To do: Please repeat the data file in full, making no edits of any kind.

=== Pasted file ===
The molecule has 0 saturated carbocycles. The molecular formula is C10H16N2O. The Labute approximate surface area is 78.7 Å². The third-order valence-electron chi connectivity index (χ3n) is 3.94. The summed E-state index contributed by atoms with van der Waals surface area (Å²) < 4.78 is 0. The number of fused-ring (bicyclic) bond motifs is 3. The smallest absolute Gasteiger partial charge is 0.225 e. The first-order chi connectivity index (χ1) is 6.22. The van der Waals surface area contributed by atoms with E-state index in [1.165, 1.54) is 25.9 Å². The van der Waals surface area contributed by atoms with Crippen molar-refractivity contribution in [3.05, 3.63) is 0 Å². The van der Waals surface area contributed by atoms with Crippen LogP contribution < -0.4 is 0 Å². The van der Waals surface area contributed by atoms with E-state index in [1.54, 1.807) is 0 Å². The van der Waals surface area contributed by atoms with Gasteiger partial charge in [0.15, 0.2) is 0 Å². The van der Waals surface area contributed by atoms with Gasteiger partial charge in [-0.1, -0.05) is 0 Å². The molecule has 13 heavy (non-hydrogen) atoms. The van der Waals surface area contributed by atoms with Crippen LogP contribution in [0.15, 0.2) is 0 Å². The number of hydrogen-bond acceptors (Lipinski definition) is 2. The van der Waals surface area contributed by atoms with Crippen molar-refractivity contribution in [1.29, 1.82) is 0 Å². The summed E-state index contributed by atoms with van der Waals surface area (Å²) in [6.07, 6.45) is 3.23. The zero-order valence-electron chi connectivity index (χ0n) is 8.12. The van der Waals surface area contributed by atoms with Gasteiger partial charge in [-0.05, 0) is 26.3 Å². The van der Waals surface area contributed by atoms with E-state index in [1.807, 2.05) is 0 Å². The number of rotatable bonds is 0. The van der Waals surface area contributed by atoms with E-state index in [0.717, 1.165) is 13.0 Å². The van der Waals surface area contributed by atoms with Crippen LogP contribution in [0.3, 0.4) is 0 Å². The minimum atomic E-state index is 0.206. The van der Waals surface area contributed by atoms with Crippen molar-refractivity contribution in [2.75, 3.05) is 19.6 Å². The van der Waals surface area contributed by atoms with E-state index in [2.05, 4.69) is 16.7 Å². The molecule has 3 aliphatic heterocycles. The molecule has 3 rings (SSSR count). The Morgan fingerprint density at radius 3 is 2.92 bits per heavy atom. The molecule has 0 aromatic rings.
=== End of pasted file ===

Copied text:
The molecule has 0 saturated carbocycles. The molecular formula is C10H16N2O. The Labute approximate surface area is 78.7 Å². The third-order valence-electron chi connectivity index (χ3n) is 3.94. The summed E-state index contributed by atoms with van der Waals surface area (Å²) < 4.78 is 0. The number of fused-ring (bicyclic) bond motifs is 3. The smallest absolute Gasteiger partial charge is 0.225 e. The first-order chi connectivity index (χ1) is 6.22. The van der Waals surface area contributed by atoms with E-state index in [1.165, 1.54) is 25.9 Å². The van der Waals surface area contributed by atoms with Crippen molar-refractivity contribution in [3.05, 3.63) is 0 Å². The van der Waals surface area contributed by atoms with Crippen LogP contribution < -0.4 is 0 Å². The van der Waals surface area contributed by atoms with E-state index in [1.54, 1.807) is 0 Å². The van der Waals surface area contributed by atoms with Gasteiger partial charge in [0.15, 0.2) is 0 Å². The van der Waals surface area contributed by atoms with Gasteiger partial charge in [-0.1, -0.05) is 0 Å². The molecule has 13 heavy (non-hydrogen) atoms. The van der Waals surface area contributed by atoms with Crippen LogP contribution in [0.15, 0.2) is 0 Å². The number of hydrogen-bond acceptors (Lipinski definition) is 2. The van der Waals surface area contributed by atoms with Crippen molar-refractivity contribution in [1.29, 1.82) is 0 Å². The summed E-state index contributed by atoms with van der Waals surface area (Å²) in [6.07, 6.45) is 3.23. The zero-order valence-electron chi connectivity index (χ0n) is 8.12. The van der Waals surface area contributed by atoms with Gasteiger partial charge in [-0.05, 0) is 26.3 Å². The van der Waals surface area contributed by atoms with E-state index in [1.807, 2.05) is 0 Å². The number of rotatable bonds is 0. The van der Waals surface area contributed by atoms with E-state index in [0.717, 1.165) is 13.0 Å². The van der Waals surface area contributed by atoms with Crippen LogP contribution in [0.3, 0.4) is 0 Å². The minimum atomic E-state index is 0.206. The van der Waals surface area contributed by atoms with Crippen molar-refractivity contribution in [2.75, 3.05) is 19.6 Å². The van der Waals surface area contributed by atoms with E-state index in [2.05, 4.69) is 16.7 Å². The molecule has 3 aliphatic heterocycles. The molecule has 3 rings (SSSR count). The Morgan fingerprint density at radius 3 is 2.92 bits per heavy atom. The molecule has 0 aromatic rings.